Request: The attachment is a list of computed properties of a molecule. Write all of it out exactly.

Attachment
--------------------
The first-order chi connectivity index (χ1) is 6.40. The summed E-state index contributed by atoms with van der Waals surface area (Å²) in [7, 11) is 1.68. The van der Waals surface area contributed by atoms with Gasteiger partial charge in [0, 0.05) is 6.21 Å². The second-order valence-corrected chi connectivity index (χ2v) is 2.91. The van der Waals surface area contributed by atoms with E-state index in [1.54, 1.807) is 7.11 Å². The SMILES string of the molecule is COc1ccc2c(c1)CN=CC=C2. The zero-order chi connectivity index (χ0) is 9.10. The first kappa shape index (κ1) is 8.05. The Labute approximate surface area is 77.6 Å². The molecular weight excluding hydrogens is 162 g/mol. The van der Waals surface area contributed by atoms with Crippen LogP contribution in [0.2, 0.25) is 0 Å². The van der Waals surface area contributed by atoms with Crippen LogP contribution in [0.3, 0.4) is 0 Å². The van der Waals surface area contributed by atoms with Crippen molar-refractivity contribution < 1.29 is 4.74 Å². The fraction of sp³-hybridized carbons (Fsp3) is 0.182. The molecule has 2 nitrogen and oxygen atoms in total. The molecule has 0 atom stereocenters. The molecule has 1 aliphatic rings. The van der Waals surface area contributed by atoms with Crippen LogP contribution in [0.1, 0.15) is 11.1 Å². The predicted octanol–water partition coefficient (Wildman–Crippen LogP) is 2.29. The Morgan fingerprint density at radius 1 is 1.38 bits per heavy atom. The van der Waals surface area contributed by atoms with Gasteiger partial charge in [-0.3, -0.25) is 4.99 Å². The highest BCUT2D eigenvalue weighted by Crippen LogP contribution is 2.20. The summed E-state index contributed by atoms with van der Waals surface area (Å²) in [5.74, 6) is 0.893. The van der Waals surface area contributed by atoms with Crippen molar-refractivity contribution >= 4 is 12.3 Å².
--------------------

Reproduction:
The first-order chi connectivity index (χ1) is 6.40. The summed E-state index contributed by atoms with van der Waals surface area (Å²) in [7, 11) is 1.68. The van der Waals surface area contributed by atoms with Gasteiger partial charge in [0, 0.05) is 6.21 Å². The second-order valence-corrected chi connectivity index (χ2v) is 2.91. The van der Waals surface area contributed by atoms with E-state index in [1.54, 1.807) is 7.11 Å². The SMILES string of the molecule is COc1ccc2c(c1)CN=CC=C2. The zero-order chi connectivity index (χ0) is 9.10. The first kappa shape index (κ1) is 8.05. The Labute approximate surface area is 77.6 Å². The molecular weight excluding hydrogens is 162 g/mol. The van der Waals surface area contributed by atoms with Crippen LogP contribution in [0.2, 0.25) is 0 Å². The van der Waals surface area contributed by atoms with Crippen LogP contribution in [0.3, 0.4) is 0 Å². The van der Waals surface area contributed by atoms with Crippen molar-refractivity contribution < 1.29 is 4.74 Å². The fraction of sp³-hybridized carbons (Fsp3) is 0.182. The molecule has 2 nitrogen and oxygen atoms in total. The molecule has 0 atom stereocenters. The molecule has 1 aliphatic rings. The van der Waals surface area contributed by atoms with Crippen LogP contribution in [0.1, 0.15) is 11.1 Å². The predicted octanol–water partition coefficient (Wildman–Crippen LogP) is 2.29. The Morgan fingerprint density at radius 1 is 1.38 bits per heavy atom. The van der Waals surface area contributed by atoms with Gasteiger partial charge in [-0.3, -0.25) is 4.99 Å². The highest BCUT2D eigenvalue weighted by Crippen LogP contribution is 2.20. The summed E-state index contributed by atoms with van der Waals surface area (Å²) in [5.74, 6) is 0.893. The van der Waals surface area contributed by atoms with Crippen molar-refractivity contribution >= 4 is 12.3 Å².